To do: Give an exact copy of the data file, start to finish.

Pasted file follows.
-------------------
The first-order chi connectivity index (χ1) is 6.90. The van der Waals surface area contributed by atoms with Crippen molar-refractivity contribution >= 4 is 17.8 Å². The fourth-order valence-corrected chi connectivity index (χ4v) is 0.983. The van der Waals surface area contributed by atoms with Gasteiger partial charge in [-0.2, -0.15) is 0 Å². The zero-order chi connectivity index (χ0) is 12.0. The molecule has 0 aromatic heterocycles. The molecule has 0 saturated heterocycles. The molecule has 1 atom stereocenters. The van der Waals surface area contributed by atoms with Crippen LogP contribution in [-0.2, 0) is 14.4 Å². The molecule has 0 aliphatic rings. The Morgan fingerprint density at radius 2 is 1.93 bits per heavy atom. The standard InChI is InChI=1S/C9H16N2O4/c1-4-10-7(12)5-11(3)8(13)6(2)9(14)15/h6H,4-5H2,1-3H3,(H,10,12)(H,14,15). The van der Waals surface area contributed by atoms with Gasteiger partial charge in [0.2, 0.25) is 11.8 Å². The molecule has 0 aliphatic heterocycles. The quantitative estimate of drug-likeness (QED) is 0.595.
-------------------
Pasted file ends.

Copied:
The first-order chi connectivity index (χ1) is 6.90. The van der Waals surface area contributed by atoms with Crippen molar-refractivity contribution >= 4 is 17.8 Å². The fourth-order valence-corrected chi connectivity index (χ4v) is 0.983. The van der Waals surface area contributed by atoms with Gasteiger partial charge in [-0.2, -0.15) is 0 Å². The zero-order chi connectivity index (χ0) is 12.0. The molecule has 0 aromatic heterocycles. The molecule has 0 saturated heterocycles. The molecule has 1 atom stereocenters. The van der Waals surface area contributed by atoms with Crippen LogP contribution in [-0.2, 0) is 14.4 Å². The molecule has 0 aliphatic rings. The Morgan fingerprint density at radius 2 is 1.93 bits per heavy atom. The standard InChI is InChI=1S/C9H16N2O4/c1-4-10-7(12)5-11(3)8(13)6(2)9(14)15/h6H,4-5H2,1-3H3,(H,10,12)(H,14,15). The van der Waals surface area contributed by atoms with Gasteiger partial charge in [0.2, 0.25) is 11.8 Å². The molecule has 0 aliphatic heterocycles. The quantitative estimate of drug-likeness (QED) is 0.595.